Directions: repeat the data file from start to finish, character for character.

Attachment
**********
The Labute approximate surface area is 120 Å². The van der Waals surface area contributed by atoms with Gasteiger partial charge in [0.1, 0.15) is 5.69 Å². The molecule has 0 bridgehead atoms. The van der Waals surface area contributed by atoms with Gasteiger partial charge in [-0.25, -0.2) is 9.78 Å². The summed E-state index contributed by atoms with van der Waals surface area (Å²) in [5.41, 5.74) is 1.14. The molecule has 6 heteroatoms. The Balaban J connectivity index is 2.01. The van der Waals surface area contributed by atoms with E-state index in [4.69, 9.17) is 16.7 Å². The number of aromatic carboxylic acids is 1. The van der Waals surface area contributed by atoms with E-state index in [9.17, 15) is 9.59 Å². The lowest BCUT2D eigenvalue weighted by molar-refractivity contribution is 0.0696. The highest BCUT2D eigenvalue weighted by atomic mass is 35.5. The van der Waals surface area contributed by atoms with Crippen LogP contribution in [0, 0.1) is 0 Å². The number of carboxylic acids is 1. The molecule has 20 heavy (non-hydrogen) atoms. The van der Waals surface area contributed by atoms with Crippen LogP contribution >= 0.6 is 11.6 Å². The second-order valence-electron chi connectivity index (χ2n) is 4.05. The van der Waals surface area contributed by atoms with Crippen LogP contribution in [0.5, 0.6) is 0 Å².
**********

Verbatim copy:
The Labute approximate surface area is 120 Å². The van der Waals surface area contributed by atoms with Gasteiger partial charge in [0.1, 0.15) is 5.69 Å². The molecule has 0 bridgehead atoms. The van der Waals surface area contributed by atoms with Gasteiger partial charge in [-0.25, -0.2) is 9.78 Å². The summed E-state index contributed by atoms with van der Waals surface area (Å²) in [5.41, 5.74) is 1.14. The molecule has 6 heteroatoms. The Balaban J connectivity index is 2.01. The van der Waals surface area contributed by atoms with E-state index in [4.69, 9.17) is 16.7 Å². The number of aromatic carboxylic acids is 1. The van der Waals surface area contributed by atoms with E-state index in [9.17, 15) is 9.59 Å². The lowest BCUT2D eigenvalue weighted by molar-refractivity contribution is 0.0696. The highest BCUT2D eigenvalue weighted by atomic mass is 35.5. The van der Waals surface area contributed by atoms with Crippen LogP contribution in [0, 0.1) is 0 Å². The number of carboxylic acids is 1. The molecule has 20 heavy (non-hydrogen) atoms. The van der Waals surface area contributed by atoms with Crippen LogP contribution >= 0.6 is 11.6 Å². The second-order valence-electron chi connectivity index (χ2n) is 4.05. The van der Waals surface area contributed by atoms with Crippen LogP contribution in [0.5, 0.6) is 0 Å².